Synapses were activated asynchronously and each synapse was only activated once per simulation. The activation time for excitatory synapses was sampled from a Gaussian distribution with mean equal 5 ms and standard deviation equal to 2.34 ms. The model assumes that, due to the local nature of basket and bistratified inhibition, the spike transmission through the short axons adds a negligible temporal delay to synaptic onset relative the somatic firing of the presynaptic interneurons. Accordingly, in agreement with experimental evidence (Pouille et al., 2009), basket cell synapses were activated on average 2.5 ms after stimulation (standard deviation 0.92 ms) and bistratified synapses 4.2 ms after excitation (standard deviation 1.32 ms).

Stimulation Protocol

To simulate varying stimulus strength, we increased the number of activated excitatory synapses one at the time, starting from 1. The outcome of every simulation for a given CA1PC was either a spike or not. For each given number of synapses, we run 50 simulations with every CA1PC. A CA1PC is considered to be “recruited” if it spikes in at least half of the simulations (≥25/50). In order to most meaningfully compare simulation with experimental data, we define a unitary input strength (following Pouille et al., 2009) as the number of activated excitatory synapses sufficient to recruit 95% of the CA1PCs (38 out of 40) in the presence of basket and bistratified FFI (“control” condition in Pouille et al., 2009). The activity of the two populations of interneurons in response to stimulation (that is, the proportion of activated inhibitory synapses) was simulated by using mathematical fitting (Figure 1D) that closely replicated (R2 > 0.94) the experimental data (Pouille et al., 2009). For each neuron, we stopped increasing the stimulus strength and ended the simulations when a spike was observed in all 50 stimulations (100% spike probability) for the last three numbers of activated synapses.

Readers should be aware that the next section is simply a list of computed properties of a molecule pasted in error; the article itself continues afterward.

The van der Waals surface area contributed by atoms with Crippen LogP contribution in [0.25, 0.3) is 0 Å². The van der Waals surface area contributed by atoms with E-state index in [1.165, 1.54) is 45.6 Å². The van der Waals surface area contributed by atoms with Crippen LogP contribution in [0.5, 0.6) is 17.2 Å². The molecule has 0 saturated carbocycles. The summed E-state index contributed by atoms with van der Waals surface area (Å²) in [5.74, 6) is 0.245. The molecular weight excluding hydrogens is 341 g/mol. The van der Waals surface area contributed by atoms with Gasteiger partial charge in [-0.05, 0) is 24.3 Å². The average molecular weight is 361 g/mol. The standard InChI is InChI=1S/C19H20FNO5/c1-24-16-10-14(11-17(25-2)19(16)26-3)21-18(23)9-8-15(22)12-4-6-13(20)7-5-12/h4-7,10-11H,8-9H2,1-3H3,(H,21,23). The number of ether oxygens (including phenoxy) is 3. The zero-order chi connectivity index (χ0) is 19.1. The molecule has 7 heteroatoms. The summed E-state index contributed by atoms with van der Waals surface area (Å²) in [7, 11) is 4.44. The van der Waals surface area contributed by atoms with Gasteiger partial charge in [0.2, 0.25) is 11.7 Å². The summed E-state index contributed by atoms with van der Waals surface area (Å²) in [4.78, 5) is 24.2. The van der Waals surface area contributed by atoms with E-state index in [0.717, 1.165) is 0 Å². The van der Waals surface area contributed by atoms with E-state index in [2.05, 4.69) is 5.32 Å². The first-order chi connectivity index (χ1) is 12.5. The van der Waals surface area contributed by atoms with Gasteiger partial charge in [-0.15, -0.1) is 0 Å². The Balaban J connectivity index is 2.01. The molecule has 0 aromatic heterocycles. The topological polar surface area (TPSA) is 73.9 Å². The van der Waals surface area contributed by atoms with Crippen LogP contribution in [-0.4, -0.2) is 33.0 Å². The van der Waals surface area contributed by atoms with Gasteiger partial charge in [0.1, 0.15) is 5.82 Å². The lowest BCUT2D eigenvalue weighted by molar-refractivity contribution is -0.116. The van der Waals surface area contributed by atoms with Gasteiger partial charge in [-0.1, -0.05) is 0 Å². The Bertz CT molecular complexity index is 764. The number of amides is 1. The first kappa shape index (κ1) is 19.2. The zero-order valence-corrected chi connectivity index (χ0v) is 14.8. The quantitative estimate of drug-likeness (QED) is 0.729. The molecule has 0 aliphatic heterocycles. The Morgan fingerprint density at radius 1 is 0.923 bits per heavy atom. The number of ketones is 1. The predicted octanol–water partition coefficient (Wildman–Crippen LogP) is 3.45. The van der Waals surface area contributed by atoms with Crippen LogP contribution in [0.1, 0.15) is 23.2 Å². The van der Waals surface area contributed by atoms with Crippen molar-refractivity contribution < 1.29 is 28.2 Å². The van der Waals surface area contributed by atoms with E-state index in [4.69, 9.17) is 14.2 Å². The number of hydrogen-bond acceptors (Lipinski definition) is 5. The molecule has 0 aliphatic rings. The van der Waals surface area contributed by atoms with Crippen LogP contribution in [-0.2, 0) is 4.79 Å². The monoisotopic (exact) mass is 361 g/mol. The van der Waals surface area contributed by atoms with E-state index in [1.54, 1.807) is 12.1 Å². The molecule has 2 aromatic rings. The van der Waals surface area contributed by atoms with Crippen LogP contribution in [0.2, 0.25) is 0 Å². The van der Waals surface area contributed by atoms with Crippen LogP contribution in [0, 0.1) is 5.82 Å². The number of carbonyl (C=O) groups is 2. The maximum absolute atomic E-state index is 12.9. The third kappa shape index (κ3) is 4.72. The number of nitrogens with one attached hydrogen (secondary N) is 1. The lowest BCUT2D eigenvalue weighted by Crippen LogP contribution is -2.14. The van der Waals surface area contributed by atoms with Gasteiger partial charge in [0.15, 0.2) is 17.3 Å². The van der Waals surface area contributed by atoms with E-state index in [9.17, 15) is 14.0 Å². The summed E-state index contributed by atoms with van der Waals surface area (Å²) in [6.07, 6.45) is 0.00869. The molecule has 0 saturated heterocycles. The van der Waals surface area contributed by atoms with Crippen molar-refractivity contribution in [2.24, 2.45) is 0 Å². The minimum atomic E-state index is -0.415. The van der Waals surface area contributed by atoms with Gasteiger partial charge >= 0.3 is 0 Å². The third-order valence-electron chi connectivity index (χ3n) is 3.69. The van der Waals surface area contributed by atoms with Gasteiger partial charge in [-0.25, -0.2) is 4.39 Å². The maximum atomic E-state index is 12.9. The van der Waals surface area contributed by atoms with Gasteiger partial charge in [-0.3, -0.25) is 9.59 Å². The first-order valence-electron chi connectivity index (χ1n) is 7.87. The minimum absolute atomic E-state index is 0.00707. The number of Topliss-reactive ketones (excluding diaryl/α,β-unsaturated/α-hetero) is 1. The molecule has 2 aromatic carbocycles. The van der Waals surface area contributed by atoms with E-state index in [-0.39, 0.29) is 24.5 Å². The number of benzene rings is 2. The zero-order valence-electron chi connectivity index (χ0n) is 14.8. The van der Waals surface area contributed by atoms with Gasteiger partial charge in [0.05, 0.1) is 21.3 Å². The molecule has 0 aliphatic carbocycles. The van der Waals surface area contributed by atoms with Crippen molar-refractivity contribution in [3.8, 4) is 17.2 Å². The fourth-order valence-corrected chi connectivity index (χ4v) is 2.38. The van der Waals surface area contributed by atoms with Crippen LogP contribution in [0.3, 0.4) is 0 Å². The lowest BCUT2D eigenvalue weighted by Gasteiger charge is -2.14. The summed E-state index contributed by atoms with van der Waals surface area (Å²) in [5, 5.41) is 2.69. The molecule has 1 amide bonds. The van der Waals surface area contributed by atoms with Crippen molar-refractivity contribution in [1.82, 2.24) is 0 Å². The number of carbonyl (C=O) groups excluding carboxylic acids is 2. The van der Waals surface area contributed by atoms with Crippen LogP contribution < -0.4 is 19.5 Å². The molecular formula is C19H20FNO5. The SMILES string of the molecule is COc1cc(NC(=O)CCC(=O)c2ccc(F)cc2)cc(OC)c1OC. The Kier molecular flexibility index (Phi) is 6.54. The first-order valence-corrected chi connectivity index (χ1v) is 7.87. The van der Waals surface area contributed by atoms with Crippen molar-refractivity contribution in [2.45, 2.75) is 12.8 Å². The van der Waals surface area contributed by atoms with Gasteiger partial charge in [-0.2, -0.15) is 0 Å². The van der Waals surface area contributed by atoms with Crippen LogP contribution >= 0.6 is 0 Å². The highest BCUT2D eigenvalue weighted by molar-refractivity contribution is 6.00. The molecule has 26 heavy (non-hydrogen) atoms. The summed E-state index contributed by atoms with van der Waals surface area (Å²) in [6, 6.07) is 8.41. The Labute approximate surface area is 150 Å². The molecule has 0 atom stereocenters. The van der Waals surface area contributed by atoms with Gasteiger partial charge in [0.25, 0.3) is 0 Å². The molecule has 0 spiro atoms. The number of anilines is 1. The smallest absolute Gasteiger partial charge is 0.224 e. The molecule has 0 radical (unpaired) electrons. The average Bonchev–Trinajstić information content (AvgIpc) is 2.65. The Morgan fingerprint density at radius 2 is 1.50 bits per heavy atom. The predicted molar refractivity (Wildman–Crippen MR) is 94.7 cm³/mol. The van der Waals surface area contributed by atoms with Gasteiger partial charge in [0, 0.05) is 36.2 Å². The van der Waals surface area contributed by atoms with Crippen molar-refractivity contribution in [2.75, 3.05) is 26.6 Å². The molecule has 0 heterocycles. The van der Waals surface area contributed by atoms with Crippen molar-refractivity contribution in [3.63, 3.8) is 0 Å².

Model Validation and CA1PC Population

Despite identical distributions of active and passive properties, the natural diversity of CA1PC morphologies results in clear differences in excitability as evidenced by the input/output curves of two representative neurons (Figure 2A), and reflecting a similar variability in the experimental data (Pouille et al., 2009). The number of synapses necessary to recruit a CA1PC (that is, to make it spike in at least half of 50 simulations) in the absence of inhibition varied from less than 20 to more than 100. At the population level, the activation curves of our simulations closely matched experimental data both with inhibition (control condition in Pouille et al., 2009) and without (GABA blocked or “gabazine” conditions in Pouille et al., 2009), reproducing the experimentally observed extension of the CA1PC dynamic range through FFI (Figure 2B). The Schaffer collateral input strength that recruited 95% of CA1PC with no inhibition was 0.27 relative to the same with “control” FFI, well matching the experimental value of 0.26 in the presence of gabazine (Pouille et al., 2009).


Figure 2. CA1PC input/output curves: distinct FFI by basket and bistratified interneurons. (A) CA1PC input/output curves for two representative neurons in the absence of inhibition. Each dot represents the spiking probability over 50 simulations each with random redistribution of the synaptic spatial location. The dotted lines indicate the number of synapses necessary to “recruit” the cell (i.e., passing the 50% spiking probability). (B) Activation curve of the CA1PC population (n = 40 cells). Simulations (solid lines with error bars) closely match experiments (dotted lines, from Pouille et al., 2009) for the control (black) and gabazine conditions (gray). Red and blue dots represent the cells shown in (A). (C) Distinct contribution of basket (solid green line) and bistratified (solid purple line) interneurons to the CA1PC activation curve, and predicted effect if all the existent inhibitory synapses belonged to basket (dotted green line) or bistratified (dotted purple line) cells.